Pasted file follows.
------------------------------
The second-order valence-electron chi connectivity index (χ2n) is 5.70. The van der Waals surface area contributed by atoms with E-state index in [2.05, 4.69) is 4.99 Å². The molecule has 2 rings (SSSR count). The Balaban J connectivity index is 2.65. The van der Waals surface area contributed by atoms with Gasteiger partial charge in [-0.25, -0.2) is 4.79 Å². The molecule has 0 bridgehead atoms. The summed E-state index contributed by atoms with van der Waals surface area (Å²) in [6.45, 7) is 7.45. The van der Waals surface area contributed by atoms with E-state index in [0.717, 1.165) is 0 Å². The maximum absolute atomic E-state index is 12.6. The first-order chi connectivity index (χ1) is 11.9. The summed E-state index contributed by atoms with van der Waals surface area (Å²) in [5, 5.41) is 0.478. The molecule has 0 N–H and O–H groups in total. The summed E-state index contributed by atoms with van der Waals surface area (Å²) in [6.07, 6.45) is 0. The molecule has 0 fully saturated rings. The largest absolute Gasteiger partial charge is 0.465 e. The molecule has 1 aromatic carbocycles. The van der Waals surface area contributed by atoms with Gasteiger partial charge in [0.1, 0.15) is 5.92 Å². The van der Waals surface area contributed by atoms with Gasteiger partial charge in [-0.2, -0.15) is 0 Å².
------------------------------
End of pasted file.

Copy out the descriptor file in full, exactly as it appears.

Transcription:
The second-order valence-electron chi connectivity index (χ2n) is 5.70. The van der Waals surface area contributed by atoms with E-state index in [2.05, 4.69) is 4.99 Å². The molecule has 2 rings (SSSR count). The Balaban J connectivity index is 2.65. The van der Waals surface area contributed by atoms with Gasteiger partial charge in [-0.25, -0.2) is 4.79 Å². The molecule has 0 bridgehead atoms. The summed E-state index contributed by atoms with van der Waals surface area (Å²) in [6.45, 7) is 7.45. The van der Waals surface area contributed by atoms with E-state index in [0.717, 1.165) is 0 Å². The maximum absolute atomic E-state index is 12.6. The first-order chi connectivity index (χ1) is 11.9. The summed E-state index contributed by atoms with van der Waals surface area (Å²) in [5, 5.41) is 0.478. The molecule has 0 N–H and O–H groups in total. The summed E-state index contributed by atoms with van der Waals surface area (Å²) in [6.07, 6.45) is 0. The molecule has 0 fully saturated rings. The largest absolute Gasteiger partial charge is 0.465 e. The molecule has 1 aromatic carbocycles. The van der Waals surface area contributed by atoms with Gasteiger partial charge in [0.1, 0.15) is 5.92 Å². The van der Waals surface area contributed by atoms with Gasteiger partial charge in [-0.2, -0.15) is 0 Å².